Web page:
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From Australia to Mexico: The Philiad

13 June, 2011 09:50  Erin Erin

philiad My name is Philip Johnson, I’m an Australian currently living in Mexico. I say I’m Australian but people are constantly calling this into doubt. Apparently my accent isn’t strong enough. I’m working on rehabilitating it, but still it’s disturbing how often people mistake me for a non-native English speaker (people often guess that I’m Danish for some reason).

1. Why did you move abroad?
I never hatched any grand plans to ‘move abroad’. When I first started travelling, I ended up working and living abroad quite by chance. I was lucky to fall into the world of the English teacher, which is an easy access point to living abroad. Since that first accidental experience (living in Spain and earning under-the-table euros by teaching government employees), I’ve been living ‘abroad’ almost continuously. Once I fell into it I had no desire to climb back out.

2. How do you make a living (working? Tell us about your experience)?
Most of my time abroading has been funded by English teaching. I save money teaching, and then I go and spend it somewhere else. English teaching is a great way to do this, but it does mean following fairly strict channels. If you want to earn good money without a lot of qualifications, you pretty much have to go to Asia. I’ve been in Latin America for three years now and in that time I’ve earned quite a lot less than I earned in 1 year living and teaching in Korea. It’s getting to the point now where I’d like to leave teaching behind. Like I said, it’s a very easy introduction to living abroad, but there are also limits to what you can do with it. It seems like in most big cities of the world there is a resident English teaching community. That’s all well and good and can be very welcoming, but it can be hard to escape from this if it’s not really your thing.

3. How often do you communicate with home and how?
I communicate almost exclusively through email and Skype. I used to send postcards and still love getting them, but I guess I stopped writing them regularly as being abroad began to feel less like a trip and more like home.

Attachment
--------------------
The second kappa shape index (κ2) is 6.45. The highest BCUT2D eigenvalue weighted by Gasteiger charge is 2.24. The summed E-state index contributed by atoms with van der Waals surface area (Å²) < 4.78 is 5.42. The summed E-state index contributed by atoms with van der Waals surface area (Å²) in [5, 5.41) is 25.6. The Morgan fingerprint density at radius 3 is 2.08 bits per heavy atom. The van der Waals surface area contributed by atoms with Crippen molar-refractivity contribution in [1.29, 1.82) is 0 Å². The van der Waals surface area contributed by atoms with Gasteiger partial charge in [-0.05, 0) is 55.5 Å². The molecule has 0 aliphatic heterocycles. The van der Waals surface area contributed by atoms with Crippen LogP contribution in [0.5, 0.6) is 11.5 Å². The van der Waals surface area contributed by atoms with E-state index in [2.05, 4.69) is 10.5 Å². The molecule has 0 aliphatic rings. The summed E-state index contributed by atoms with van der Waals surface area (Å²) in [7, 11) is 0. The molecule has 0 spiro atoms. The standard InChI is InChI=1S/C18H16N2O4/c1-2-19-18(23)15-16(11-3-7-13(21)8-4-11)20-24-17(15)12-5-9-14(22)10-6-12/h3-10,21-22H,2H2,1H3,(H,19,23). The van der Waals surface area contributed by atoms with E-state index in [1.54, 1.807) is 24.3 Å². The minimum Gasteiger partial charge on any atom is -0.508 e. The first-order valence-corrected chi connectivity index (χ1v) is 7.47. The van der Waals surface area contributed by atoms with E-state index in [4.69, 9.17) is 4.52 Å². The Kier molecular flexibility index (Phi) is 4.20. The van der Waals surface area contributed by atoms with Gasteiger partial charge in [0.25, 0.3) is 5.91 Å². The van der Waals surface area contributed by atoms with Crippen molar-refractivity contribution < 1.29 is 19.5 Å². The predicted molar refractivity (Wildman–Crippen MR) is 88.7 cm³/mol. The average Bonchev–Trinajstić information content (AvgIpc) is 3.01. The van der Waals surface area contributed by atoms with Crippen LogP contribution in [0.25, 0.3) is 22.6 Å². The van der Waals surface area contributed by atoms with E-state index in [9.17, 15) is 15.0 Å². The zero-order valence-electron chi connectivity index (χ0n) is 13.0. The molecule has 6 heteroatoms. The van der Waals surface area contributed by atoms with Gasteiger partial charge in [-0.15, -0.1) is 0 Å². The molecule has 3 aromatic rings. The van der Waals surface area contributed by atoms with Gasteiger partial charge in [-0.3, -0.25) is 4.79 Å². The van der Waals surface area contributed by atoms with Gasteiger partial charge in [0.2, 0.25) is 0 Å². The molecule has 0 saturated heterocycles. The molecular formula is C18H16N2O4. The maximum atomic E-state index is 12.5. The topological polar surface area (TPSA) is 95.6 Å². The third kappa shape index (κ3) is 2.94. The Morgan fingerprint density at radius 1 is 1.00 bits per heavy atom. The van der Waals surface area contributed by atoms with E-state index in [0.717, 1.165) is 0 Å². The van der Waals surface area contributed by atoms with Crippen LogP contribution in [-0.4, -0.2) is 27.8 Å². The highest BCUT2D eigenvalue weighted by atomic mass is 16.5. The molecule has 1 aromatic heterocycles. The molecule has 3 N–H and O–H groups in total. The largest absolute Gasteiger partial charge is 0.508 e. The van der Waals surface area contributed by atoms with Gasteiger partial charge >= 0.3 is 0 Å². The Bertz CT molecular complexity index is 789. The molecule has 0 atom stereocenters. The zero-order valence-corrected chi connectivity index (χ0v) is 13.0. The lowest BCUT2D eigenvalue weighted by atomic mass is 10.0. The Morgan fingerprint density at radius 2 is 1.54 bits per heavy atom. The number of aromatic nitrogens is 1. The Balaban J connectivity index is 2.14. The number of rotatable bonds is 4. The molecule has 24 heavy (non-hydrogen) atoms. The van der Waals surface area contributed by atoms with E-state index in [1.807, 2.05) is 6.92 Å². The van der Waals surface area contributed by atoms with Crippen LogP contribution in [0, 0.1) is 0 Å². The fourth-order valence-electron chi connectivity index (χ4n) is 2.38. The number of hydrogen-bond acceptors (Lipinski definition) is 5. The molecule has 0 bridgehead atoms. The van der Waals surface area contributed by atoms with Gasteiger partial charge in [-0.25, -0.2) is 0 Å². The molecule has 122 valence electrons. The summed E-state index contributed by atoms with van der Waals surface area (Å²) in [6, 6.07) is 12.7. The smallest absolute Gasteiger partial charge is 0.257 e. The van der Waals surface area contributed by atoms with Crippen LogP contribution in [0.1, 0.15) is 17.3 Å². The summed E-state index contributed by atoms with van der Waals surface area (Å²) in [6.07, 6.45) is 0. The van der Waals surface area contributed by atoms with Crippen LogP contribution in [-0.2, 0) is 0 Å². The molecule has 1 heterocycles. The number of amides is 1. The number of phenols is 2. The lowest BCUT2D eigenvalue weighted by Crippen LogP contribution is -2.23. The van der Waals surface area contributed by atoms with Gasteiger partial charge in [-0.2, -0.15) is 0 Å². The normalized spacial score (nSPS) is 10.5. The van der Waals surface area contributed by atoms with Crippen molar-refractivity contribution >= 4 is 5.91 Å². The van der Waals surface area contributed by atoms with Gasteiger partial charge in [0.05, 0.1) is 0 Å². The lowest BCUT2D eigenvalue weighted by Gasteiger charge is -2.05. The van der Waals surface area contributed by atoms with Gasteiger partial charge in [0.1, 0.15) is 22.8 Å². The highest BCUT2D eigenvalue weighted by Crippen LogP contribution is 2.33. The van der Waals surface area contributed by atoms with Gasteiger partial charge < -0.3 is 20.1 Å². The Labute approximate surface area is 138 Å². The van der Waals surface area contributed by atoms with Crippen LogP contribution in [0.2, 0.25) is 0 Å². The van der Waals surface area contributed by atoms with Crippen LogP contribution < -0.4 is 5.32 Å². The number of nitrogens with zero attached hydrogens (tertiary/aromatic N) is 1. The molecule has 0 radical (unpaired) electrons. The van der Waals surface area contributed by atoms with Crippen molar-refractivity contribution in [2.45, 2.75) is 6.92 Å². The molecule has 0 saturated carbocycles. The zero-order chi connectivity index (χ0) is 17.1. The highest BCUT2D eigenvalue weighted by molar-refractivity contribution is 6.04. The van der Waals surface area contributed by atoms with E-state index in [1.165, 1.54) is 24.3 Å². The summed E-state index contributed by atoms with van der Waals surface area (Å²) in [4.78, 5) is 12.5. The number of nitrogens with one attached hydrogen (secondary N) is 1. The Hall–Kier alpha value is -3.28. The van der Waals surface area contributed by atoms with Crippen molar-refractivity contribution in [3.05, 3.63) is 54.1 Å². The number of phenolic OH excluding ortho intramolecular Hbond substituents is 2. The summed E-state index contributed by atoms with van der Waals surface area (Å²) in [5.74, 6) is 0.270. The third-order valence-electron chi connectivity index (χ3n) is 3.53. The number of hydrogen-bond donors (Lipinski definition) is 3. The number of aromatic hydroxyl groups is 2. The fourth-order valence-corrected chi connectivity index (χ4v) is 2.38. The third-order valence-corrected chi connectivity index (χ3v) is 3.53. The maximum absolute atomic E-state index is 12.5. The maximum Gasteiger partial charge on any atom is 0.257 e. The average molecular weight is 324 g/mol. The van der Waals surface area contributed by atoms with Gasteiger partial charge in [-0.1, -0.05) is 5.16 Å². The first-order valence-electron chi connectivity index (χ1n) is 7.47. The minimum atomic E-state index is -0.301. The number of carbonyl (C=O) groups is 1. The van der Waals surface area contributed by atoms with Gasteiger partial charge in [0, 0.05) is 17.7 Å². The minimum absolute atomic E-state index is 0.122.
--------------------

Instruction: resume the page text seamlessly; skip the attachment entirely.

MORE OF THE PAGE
When I first started travelling I didn’t like how connected the world was. I didn’t like that I could be in some obscure mountain village, and people were messaging me to ask if I was doing anything on the weekend, or poking me on facebook. Nowadays I’ve mellowed and love how connected the world is, but I still cultivate stony online silence from time to time (apart from on blog; there I’m anything but stony).

4. What's your favorite thing about being an expat in Mexico?
My salary here compared with what can be earned in developed countries is pretty low, but the standard of living is very, very high. I feel like things that are exotic or desireable in other countries are very normal here. Things like farmers’ markets full of fresh, organic, local produce, as well as very good traditional and international restaurants and bars (obviously I place a high value on food). Mexico has a wonderful blend of deep, traditional culture, and wide-eyed cosmopolitanism and engagement with the wider world.

5. What’s the worst thing about being an expat in Mexico?
People ask me about ‘The Violence’ all the time. I’m far more likely to die waiting in line to pay an electricity bill or get my visa updated than I am to die by some epic gang shootout in the streets. The bureaucracy here is really stifling. Far too much is controlled by people with no real interest in doing a good job, people who owe their job to their family connections, rather than their abilities.

This is particularly true in the telecommunications world (much of which is owned by the richest man in the world). Honestly I’ve never seen any organisation as impervious to customer satisfaction as the local phone, internet and cable company. It’s almost like they go out of their way to be unhelpful. But what choice have you got; if you want internet, you have to do what the monopoly says.

6. What do you miss most?
I think I’m beyond the point of really missing much. In other countries such as Korea and Bolivia I’ve missed the diversity of options, especially food options, offered in Australia, but I don’t feel that kind of thing so strongly these days. I guess I’m getting better at adapting, and digging deep into a place. Boosting my language ability has definitely helped (not that I’m a master…. far from it).